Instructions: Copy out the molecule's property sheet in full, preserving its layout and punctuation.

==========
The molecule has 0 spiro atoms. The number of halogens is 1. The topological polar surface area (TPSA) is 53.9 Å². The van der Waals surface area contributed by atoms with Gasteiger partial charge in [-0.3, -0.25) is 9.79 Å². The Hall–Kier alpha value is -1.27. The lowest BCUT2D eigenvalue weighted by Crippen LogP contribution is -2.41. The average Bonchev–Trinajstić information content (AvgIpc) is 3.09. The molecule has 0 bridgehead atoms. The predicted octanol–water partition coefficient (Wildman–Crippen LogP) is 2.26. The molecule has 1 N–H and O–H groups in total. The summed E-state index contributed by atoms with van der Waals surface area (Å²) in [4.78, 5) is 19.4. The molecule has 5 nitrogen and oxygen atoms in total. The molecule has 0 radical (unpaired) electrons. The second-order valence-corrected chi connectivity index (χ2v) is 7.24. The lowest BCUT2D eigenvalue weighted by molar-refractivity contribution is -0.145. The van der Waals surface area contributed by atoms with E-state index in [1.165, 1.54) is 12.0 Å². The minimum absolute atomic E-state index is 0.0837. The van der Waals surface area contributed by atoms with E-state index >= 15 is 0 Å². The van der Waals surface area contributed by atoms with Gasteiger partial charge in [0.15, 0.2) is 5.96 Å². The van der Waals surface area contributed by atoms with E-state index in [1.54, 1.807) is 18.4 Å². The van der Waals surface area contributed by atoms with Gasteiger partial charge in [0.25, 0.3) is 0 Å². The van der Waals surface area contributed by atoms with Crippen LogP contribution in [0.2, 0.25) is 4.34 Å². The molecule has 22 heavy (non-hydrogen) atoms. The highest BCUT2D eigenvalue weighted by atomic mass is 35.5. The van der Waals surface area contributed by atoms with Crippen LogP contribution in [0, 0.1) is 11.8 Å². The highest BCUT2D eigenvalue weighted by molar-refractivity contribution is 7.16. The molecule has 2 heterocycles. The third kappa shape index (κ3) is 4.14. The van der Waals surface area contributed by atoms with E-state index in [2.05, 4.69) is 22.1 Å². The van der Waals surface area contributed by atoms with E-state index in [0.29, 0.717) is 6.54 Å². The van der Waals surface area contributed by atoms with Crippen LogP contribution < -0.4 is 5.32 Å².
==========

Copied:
The molecule has 0 spiro atoms. The number of halogens is 1. The topological polar surface area (TPSA) is 53.9 Å². The van der Waals surface area contributed by atoms with Gasteiger partial charge in [-0.3, -0.25) is 9.79 Å². The Hall–Kier alpha value is -1.27. The lowest BCUT2D eigenvalue weighted by Crippen LogP contribution is -2.41. The average Bonchev–Trinajstić information content (AvgIpc) is 3.09. The molecule has 0 bridgehead atoms. The predicted octanol–water partition coefficient (Wildman–Crippen LogP) is 2.26. The molecule has 1 N–H and O–H groups in total. The summed E-state index contributed by atoms with van der Waals surface area (Å²) in [4.78, 5) is 19.4. The molecule has 5 nitrogen and oxygen atoms in total. The molecule has 0 radical (unpaired) electrons. The second-order valence-corrected chi connectivity index (χ2v) is 7.24. The lowest BCUT2D eigenvalue weighted by molar-refractivity contribution is -0.145. The van der Waals surface area contributed by atoms with E-state index in [1.165, 1.54) is 12.0 Å². The minimum absolute atomic E-state index is 0.0837. The van der Waals surface area contributed by atoms with E-state index >= 15 is 0 Å². The van der Waals surface area contributed by atoms with Gasteiger partial charge in [0.15, 0.2) is 5.96 Å². The van der Waals surface area contributed by atoms with E-state index in [1.54, 1.807) is 18.4 Å². The van der Waals surface area contributed by atoms with Gasteiger partial charge in [0.25, 0.3) is 0 Å². The van der Waals surface area contributed by atoms with Crippen LogP contribution in [0.2, 0.25) is 4.34 Å². The molecule has 22 heavy (non-hydrogen) atoms. The highest BCUT2D eigenvalue weighted by atomic mass is 35.5. The van der Waals surface area contributed by atoms with Crippen LogP contribution in [0, 0.1) is 11.8 Å². The highest BCUT2D eigenvalue weighted by molar-refractivity contribution is 7.16. The molecule has 2 heterocycles. The third kappa shape index (κ3) is 4.14. The van der Waals surface area contributed by atoms with E-state index in [2.05, 4.69) is 22.1 Å². The van der Waals surface area contributed by atoms with E-state index in [0.29, 0.717) is 6.54 Å². The van der Waals surface area contributed by atoms with Crippen LogP contribution < -0.4 is 5.32 Å².